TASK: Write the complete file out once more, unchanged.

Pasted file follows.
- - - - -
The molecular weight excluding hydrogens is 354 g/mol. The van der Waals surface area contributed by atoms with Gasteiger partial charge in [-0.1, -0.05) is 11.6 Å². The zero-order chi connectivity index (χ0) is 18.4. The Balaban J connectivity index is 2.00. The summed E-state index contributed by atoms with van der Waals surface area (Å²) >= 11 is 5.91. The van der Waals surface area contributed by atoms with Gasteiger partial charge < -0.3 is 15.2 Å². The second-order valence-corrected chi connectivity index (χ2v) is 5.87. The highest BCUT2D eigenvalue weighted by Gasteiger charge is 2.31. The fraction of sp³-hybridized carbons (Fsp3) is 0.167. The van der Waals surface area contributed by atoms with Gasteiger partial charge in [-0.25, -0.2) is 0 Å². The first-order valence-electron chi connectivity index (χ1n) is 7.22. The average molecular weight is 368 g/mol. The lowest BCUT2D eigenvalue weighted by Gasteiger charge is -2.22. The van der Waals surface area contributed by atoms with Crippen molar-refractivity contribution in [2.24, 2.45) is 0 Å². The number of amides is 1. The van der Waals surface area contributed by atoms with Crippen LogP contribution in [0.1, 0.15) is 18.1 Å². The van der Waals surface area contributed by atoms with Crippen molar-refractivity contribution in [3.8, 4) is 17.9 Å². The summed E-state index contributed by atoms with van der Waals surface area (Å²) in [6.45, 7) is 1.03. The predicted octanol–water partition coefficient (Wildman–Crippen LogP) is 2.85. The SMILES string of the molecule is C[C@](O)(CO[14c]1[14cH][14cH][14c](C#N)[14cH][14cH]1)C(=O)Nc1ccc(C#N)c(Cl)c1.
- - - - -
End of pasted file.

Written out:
The molecular weight excluding hydrogens is 354 g/mol. The van der Waals surface area contributed by atoms with Gasteiger partial charge in [-0.1, -0.05) is 11.6 Å². The zero-order chi connectivity index (χ0) is 18.4. The Balaban J connectivity index is 2.00. The summed E-state index contributed by atoms with van der Waals surface area (Å²) >= 11 is 5.91. The van der Waals surface area contributed by atoms with Gasteiger partial charge < -0.3 is 15.2 Å². The second-order valence-corrected chi connectivity index (χ2v) is 5.87. The highest BCUT2D eigenvalue weighted by Gasteiger charge is 2.31. The fraction of sp³-hybridized carbons (Fsp3) is 0.167. The van der Waals surface area contributed by atoms with Gasteiger partial charge in [-0.25, -0.2) is 0 Å². The first-order valence-electron chi connectivity index (χ1n) is 7.22. The average molecular weight is 368 g/mol. The lowest BCUT2D eigenvalue weighted by Gasteiger charge is -2.22. The van der Waals surface area contributed by atoms with Crippen molar-refractivity contribution in [2.24, 2.45) is 0 Å². The number of amides is 1. The van der Waals surface area contributed by atoms with Crippen LogP contribution in [0.1, 0.15) is 18.1 Å². The van der Waals surface area contributed by atoms with Crippen molar-refractivity contribution in [3.8, 4) is 17.9 Å². The summed E-state index contributed by atoms with van der Waals surface area (Å²) in [6.45, 7) is 1.03. The predicted octanol–water partition coefficient (Wildman–Crippen LogP) is 2.85. The SMILES string of the molecule is C[C@](O)(CO[14c]1[14cH][14cH][14c](C#N)[14cH][14cH]1)C(=O)Nc1ccc(C#N)c(Cl)c1.